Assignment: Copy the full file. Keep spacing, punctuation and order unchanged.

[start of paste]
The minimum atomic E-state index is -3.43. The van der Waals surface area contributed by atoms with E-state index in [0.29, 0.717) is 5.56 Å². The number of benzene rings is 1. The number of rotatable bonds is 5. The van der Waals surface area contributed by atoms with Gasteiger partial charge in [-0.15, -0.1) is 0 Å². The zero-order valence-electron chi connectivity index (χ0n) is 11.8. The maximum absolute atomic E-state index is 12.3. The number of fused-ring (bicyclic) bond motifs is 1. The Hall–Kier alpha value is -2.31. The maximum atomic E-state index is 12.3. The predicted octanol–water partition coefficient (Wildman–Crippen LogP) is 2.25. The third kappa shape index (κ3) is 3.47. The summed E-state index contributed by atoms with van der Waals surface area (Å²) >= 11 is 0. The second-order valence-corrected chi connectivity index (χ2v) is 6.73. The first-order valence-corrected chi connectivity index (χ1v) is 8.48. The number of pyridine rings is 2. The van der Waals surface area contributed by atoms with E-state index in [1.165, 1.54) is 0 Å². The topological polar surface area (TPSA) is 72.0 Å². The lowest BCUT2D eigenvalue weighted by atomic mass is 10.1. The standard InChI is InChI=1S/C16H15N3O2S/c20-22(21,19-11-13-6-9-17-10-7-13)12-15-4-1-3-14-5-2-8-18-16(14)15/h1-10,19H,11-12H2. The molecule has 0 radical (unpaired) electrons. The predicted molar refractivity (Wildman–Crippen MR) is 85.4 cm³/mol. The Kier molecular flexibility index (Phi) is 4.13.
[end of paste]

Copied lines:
The minimum atomic E-state index is -3.43. The van der Waals surface area contributed by atoms with E-state index in [0.29, 0.717) is 5.56 Å². The number of benzene rings is 1. The number of rotatable bonds is 5. The van der Waals surface area contributed by atoms with Gasteiger partial charge in [-0.15, -0.1) is 0 Å². The zero-order valence-electron chi connectivity index (χ0n) is 11.8. The maximum absolute atomic E-state index is 12.3. The number of fused-ring (bicyclic) bond motifs is 1. The Hall–Kier alpha value is -2.31. The maximum atomic E-state index is 12.3. The predicted octanol–water partition coefficient (Wildman–Crippen LogP) is 2.25. The third kappa shape index (κ3) is 3.47. The summed E-state index contributed by atoms with van der Waals surface area (Å²) >= 11 is 0. The second-order valence-corrected chi connectivity index (χ2v) is 6.73. The first-order valence-corrected chi connectivity index (χ1v) is 8.48. The number of pyridine rings is 2. The van der Waals surface area contributed by atoms with E-state index in [1.165, 1.54) is 0 Å². The topological polar surface area (TPSA) is 72.0 Å². The lowest BCUT2D eigenvalue weighted by atomic mass is 10.1. The standard InChI is InChI=1S/C16H15N3O2S/c20-22(21,19-11-13-6-9-17-10-7-13)12-15-4-1-3-14-5-2-8-18-16(14)15/h1-10,19H,11-12H2. The molecule has 0 radical (unpaired) electrons. The predicted molar refractivity (Wildman–Crippen MR) is 85.4 cm³/mol. The Kier molecular flexibility index (Phi) is 4.13.